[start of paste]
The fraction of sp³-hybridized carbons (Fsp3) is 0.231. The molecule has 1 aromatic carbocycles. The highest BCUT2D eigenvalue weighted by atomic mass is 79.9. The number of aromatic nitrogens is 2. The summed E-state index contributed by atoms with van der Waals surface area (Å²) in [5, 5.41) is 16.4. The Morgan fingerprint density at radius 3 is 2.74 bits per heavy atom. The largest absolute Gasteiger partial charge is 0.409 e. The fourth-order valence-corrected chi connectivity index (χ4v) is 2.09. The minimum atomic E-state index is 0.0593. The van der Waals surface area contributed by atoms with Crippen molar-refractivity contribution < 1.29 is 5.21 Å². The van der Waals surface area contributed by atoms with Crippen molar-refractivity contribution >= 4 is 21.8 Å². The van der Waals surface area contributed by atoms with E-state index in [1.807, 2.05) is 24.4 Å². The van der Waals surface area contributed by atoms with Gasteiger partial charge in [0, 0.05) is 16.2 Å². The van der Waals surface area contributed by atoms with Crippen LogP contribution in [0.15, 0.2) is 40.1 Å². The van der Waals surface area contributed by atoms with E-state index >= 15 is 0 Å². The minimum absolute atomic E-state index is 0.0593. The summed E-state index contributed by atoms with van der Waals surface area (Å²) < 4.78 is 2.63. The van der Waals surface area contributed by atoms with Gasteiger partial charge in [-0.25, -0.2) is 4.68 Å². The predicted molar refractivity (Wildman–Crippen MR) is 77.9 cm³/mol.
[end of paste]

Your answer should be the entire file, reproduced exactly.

The fraction of sp³-hybridized carbons (Fsp3) is 0.231. The molecule has 1 aromatic carbocycles. The highest BCUT2D eigenvalue weighted by atomic mass is 79.9. The number of aromatic nitrogens is 2. The summed E-state index contributed by atoms with van der Waals surface area (Å²) in [5, 5.41) is 16.4. The Morgan fingerprint density at radius 3 is 2.74 bits per heavy atom. The largest absolute Gasteiger partial charge is 0.409 e. The fourth-order valence-corrected chi connectivity index (χ4v) is 2.09. The minimum atomic E-state index is 0.0593. The van der Waals surface area contributed by atoms with Crippen molar-refractivity contribution < 1.29 is 5.21 Å². The van der Waals surface area contributed by atoms with Crippen molar-refractivity contribution >= 4 is 21.8 Å². The van der Waals surface area contributed by atoms with E-state index in [1.807, 2.05) is 24.4 Å². The van der Waals surface area contributed by atoms with Gasteiger partial charge in [0, 0.05) is 16.2 Å². The van der Waals surface area contributed by atoms with Crippen LogP contribution in [0.15, 0.2) is 40.1 Å². The van der Waals surface area contributed by atoms with E-state index >= 15 is 0 Å². The minimum absolute atomic E-state index is 0.0593. The summed E-state index contributed by atoms with van der Waals surface area (Å²) < 4.78 is 2.63. The van der Waals surface area contributed by atoms with Gasteiger partial charge in [-0.25, -0.2) is 4.68 Å². The predicted molar refractivity (Wildman–Crippen MR) is 77.9 cm³/mol.